Wearable thermoelectric generators for human body heat harvesting
Elena Veety and
Applied Energy, 2016, vol. 182, issue C, 518-524
A thermoelectric generator (TEG) can be used to harvest electrical energy from human body heat for the purpose of powering wearable electronics. At the NSF Advanced Self-Powered Systems of Integrated Sensors and Technologies (ASSIST), TEGs are one of the enabling technologies being explored to advance the center’s mission of creating wearable, self-powered, health and environmental monitoring systems. As part of this effort, an exploration of the relevant parameters for maximizing the wearable TEG power output from the body heat and maintaining the body comfort is particularly important. For this purpose, the heat from the body must be directed into TEG with minimal loss, the generator must be designed for maintaining a high temperature differential across the thermoelectric material, and the generator must have a small form factor to maintain the body comfort. In order to address these requirements, an optimum TEG design was developed and experiments were conducted both on a temperature-controlled hot plate and on different body locations including the wrist, upper arm, and chest. The TEG was further fabricated into a T-shirt and the power was recorded for different human activities. Comparison of the experiments on various body locations and on the T-shirt yielded the highest to lowest power generated on the upper arm, wrist, chest and T-shirt, respectively. The prospect of powering a wearable electrocardiogram sensor by a TEG on the upper arm is discussed.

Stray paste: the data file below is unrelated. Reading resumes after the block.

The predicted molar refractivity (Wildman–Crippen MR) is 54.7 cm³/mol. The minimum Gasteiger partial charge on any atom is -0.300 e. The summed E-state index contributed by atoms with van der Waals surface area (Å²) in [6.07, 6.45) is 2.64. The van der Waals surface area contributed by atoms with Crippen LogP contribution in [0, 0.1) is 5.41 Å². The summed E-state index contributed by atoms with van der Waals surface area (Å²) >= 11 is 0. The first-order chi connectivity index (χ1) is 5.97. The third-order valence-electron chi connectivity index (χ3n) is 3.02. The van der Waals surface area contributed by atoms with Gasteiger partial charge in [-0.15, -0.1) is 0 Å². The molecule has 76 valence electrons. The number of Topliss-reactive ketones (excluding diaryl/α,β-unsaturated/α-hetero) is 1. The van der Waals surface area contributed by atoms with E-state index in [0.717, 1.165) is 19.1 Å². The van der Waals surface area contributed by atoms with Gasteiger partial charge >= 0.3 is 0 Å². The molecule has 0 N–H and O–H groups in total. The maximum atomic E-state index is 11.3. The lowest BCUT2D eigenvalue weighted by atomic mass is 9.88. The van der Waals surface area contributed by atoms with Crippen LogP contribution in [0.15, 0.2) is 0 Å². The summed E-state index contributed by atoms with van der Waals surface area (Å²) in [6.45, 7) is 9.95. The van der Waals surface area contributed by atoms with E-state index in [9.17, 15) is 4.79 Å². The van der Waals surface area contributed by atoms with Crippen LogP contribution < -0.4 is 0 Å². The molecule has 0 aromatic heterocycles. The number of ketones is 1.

Keywords: Thermoelectric generators; Body heat harvesting; Wearable electronics (search for similar items in EconPapers)
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